Geographical Variation in Ambulance Calls Is Associated With Socioeconomic Status

Authors

  • Arul Earnest PhD, MSc, DLSHTM,

    1. From the Centre for Quantitative Medicine, Office of Clinical Sciences, Duke–National University Singapore Graduate Medical School (AE, SBT), Singapore; and the Department of Emergency Medicine, Singapore General Hospital (NS, MEHO), Singapore.
    Search for more papers by this author
  • Say Beng Tan PhD, MSc, CStat,

    1. From the Centre for Quantitative Medicine, Office of Clinical Sciences, Duke–National University Singapore Graduate Medical School (AE, SBT), Singapore; and the Department of Emergency Medicine, Singapore General Hospital (NS, MEHO), Singapore.
    Search for more papers by this author
  • Nur Shahidah,

    1. From the Centre for Quantitative Medicine, Office of Clinical Sciences, Duke–National University Singapore Graduate Medical School (AE, SBT), Singapore; and the Department of Emergency Medicine, Singapore General Hospital (NS, MEHO), Singapore.
    Search for more papers by this author
  • Marcus Eng Hock Ong MBBS (S’pore), MPH

    1. From the Centre for Quantitative Medicine, Office of Clinical Sciences, Duke–National University Singapore Graduate Medical School (AE, SBT), Singapore; and the Department of Emergency Medicine, Singapore General Hospital (NS, MEHO), Singapore.
    Search for more papers by this author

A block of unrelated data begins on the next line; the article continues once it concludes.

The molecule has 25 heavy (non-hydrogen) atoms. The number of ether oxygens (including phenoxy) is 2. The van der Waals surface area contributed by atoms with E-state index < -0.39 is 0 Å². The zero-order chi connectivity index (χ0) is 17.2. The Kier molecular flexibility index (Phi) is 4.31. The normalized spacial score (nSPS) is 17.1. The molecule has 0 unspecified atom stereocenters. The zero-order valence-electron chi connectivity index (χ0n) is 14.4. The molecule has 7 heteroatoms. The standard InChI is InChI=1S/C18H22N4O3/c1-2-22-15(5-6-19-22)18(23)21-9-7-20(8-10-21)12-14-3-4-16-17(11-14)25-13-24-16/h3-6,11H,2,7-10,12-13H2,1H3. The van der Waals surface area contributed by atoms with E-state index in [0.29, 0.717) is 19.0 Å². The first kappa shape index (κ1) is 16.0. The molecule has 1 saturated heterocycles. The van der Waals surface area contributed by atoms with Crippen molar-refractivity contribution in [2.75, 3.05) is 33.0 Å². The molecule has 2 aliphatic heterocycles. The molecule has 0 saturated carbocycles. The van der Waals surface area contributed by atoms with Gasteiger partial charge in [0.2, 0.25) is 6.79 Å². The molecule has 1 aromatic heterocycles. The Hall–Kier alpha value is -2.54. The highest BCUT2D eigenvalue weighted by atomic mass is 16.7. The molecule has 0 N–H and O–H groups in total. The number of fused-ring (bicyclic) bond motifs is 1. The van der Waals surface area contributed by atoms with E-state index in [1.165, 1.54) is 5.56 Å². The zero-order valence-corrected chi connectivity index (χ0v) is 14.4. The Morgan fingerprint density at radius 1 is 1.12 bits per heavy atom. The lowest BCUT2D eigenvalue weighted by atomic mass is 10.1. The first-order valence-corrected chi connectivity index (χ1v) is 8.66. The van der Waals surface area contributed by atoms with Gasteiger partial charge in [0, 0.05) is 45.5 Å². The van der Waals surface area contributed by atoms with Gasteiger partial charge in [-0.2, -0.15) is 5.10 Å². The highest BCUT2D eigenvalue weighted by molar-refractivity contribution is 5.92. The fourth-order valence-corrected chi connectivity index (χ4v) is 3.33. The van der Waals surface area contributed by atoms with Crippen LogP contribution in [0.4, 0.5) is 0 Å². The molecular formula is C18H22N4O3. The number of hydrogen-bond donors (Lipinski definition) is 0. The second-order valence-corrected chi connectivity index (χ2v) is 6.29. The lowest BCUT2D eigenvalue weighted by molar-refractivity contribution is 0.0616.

• This study was supported by grants from the National Medical Research Council, Ministry of Health, Singapore (NMRC/0989/ 2005), as well as the Duke–National University Singapore Graduate Medical School SRP block grant.

  • The authors have no potential conflicts of interest to disclose.

  • Supervising Editor: David C. Cone, MD.

and reprints: Arul Earnest, PhD, MSc, DLSHTM; e-mail: arul.earnest@duke-nus.edu.sg.

Abstract

ACADEMIC EMERGENCY MEDICINE 2012; 19:180–188 © 2012 by the Society for Academic Emergency Medicine

Abstract

Objectives:  The main objective was to explore the relationship between socioeconomic status and the spatial distribution of ambulance calls, as modeled in the island nation of Singapore, at the Development Guide Plan (DGP) level (equivalent to census tracts in the United States).

Methods:  Ambulance call data came from a nationwide registry from January to May 2006. We used a conditional autoregressive (CAR) model to create smoothed maps of ambulance calls at the DGP level, as well as spatial regression models to evaluate the relationship between the risk of calls with regional measures of socioeconomic status, such as household type and both personal and household income.

Results:  There was geographical correlation in the ambulance calls, as well as a socioeconomic gradient in the relationship with ambulance calls of medical-related (but not trauma-related) reasons. For instance, the relative risk (RR) of medical ambulance calls decreased by a factor of 0.66 (95% credible interval [CrI] = 0.56 to 0.79) for every 10% increase in the proportion of those with monthly household income S$5000 and above. The top three DGPs with the highest risk of medical-related ambulance calls were Changi (RR = 29, 95% CrI = 24 to 35), downtown core (RR = 8, 95% CrI = 6 to 9), and Orchard (RR = 5, 95% CrI = 4 to 6).

Conclusions:  This study demonstrates the utility of geospatial analysis to relate population socioeconomic factors with ambulance call volumes. This can serve as a model for analysis of other public health systems.

Ancillary